Bjorn’s Corner: Sustainable Air Transport. Part 35. Lilium battery cells.

By Bjorn Fehrm

September 2, 2022, ©. Leeham News: This is a summary of the article Part 35P, Lilium battery cells.

It discusses the requirement the Lilium jet principle puts on its battery cells and how this is solved, both with a slightly different cell type and with some operational adaptations.

Figure 1. The final Lilium VTOL configuration with 30 jets. Source: Lilium.

The Lilium battery cell

The Lilium architecture, with its 30 jets, puts extra strain on the battery system during hover and transition, as discussed in Part 30.

Figure 1 is from the Lilium battery blog, where the typical power consumption during different phases of flight and the use of the battery’s State Of Charge (SOC) is shown.

Figure 1. The Lillium range at maximum takeoff weight. Source: Lilium.

The high hover power need of 2,500kW peak, 2,200kW average, leads Lilium to adopt an NMC cell with a silicon based anode developed by Zenlabs with an energy density of 319 Wh/kg at a 1C discharge rate.

Due to the high power demand from the battery at transition and hover, a Lilium pilot flying VFR (IFR certification is a later step for the jet) must decide at around 30% battery SOC to land at the heliport or to divert to an airfield for a normal landing. The reason is, with a power demand of 2,500kW, the hover must be finished before 20% SOC, or the battery cannot guarantee a 2,500kW power level.

The range given in Figure 1 is 94nm with a new battery. A battery typically degrades to a charge level of 80% SOC after about 1000 flights. How fast this degradation happens depends on the charge C rate. The 1000 cycles are for a charge rate of 1 C, i.e., it takes about 45 minutes to charge the battery after a flight that has consumed 75%  of the battery. With a mission that has 80% SOC at the start and that must be finished before 20% SOC, the range is 55nm.

If you decide to divert at 30% SOC, you have energy for an alternate airfield that lies within 25nm/45km from your decision point. This assumes the VFR landing procedures (any vectoring followed by landing) take five minutes.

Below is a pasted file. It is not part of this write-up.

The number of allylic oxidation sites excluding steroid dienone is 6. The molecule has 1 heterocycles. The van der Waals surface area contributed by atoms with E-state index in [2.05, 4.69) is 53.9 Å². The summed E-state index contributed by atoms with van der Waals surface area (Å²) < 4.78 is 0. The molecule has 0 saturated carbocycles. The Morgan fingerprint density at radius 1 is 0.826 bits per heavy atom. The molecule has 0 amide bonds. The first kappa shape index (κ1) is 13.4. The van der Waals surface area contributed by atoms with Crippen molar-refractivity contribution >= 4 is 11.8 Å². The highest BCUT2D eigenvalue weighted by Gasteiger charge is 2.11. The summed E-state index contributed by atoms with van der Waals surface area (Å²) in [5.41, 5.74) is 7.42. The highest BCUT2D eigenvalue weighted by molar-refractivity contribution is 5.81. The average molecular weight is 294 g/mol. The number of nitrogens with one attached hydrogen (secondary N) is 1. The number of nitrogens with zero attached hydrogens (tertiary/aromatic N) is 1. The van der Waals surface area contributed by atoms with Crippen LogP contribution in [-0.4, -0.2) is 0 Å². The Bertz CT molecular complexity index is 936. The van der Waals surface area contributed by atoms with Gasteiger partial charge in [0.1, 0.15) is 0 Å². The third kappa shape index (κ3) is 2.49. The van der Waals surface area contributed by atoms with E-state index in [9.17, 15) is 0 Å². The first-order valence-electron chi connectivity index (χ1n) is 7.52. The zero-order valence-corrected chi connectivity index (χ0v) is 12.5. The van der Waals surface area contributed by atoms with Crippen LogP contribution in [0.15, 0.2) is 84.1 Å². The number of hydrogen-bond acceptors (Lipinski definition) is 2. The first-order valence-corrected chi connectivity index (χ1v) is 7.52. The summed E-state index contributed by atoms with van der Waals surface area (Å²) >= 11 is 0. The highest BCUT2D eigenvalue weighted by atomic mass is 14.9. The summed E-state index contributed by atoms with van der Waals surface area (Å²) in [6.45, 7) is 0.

Conclusion

The reserve strategy from Lilium with a normal landing after a decision point before transition and hover is a consequence of the design with 10 times higher hover power consumption than for normal flight. It will work if airports are available within 10 minutes flight of the decision point.

Will the above diversion strategy be accepted by the regulator, or will the rules contain extra reserves like a diversion airfield holding time? The reserve rules for EASA SC-VTOL, which are the certification rules Lilium follows, are not set yet. We will have to wait and see.

9 Comments on “Bjorn’s Corner: Sustainable Air Transport. Part 35. Lilium battery cells.

  1. The flight (path) profile will not be rectangular, will it?

    Ascend will not be vertical to reach cruise height
    and landing will not be in hover for the full descent.

    so how long is the window that really requires “full hover power”. ( controlled transition and the last nn meters to touch down. both and each less than 20..30 seconds?)

    • Lilium says 20 seconds for the takeoff hover and 45 for the landing hover, which makes sense. Transition is then a fixed G acceleration, adding about another 20 to 30 seconds with gradually lower power need until you are at a conventional aircraft climb power need until your cruise altitude.

      • How compatible is all these eVTOLs with current ATC? Can ATC handle the added workload (especially when more get close to major urban centers/major airports)??
        More questions than answers???

  2. I assume this also has the option of runway takeoff? what are their range figures for runway to runway flights?

    I also assume they could to runway takeoff to vert landing and gain some range…

  3. -I suspect many of Lilium Jets routes will by nature begin and end at or near at least one airport. This will provide natural divert runway. For instance London City to transfer to Gatwick Airport or Heathrow. The Lilium may operate using the runway or operate from a vertiport a few kilometres away. It’s not ideal but it will serve to start operations initially. Many cities have a surprisingly significant number of light airports.
    -It shouldn’t be too difficult to provide emergency vertiport diverts along the route given the small land area. I am curious of the STOL abilities of Lilium. How much runway is required.

  4. The IFR reserve requirement is twice Lilium’s entire range capability. Is this a VFR only aircraft?

    • It’s meant to be pilotless in the long term. Clearly new rules will be needed to make eVTOL UAM and RAM feasible. eVTOL will have many safety advantages but endurance is not one of them. Certainly it should be easy to provide vertiports every 10 kilometres given there small area. Some kind of instrument landing system will be needed. Legacy instrument technology I see as a hinderance and too expensive.

      • The diversion distance is driven by the need to get out of bad weather, so having another vertiport nearby that is also in the same blizzard does not help. It seems all these range limited machines are fair weather only.

        • Range / available flight time is short enough to be able to predict destination weather with excellent quality.
          Only ever start with a clear fligh tpath?

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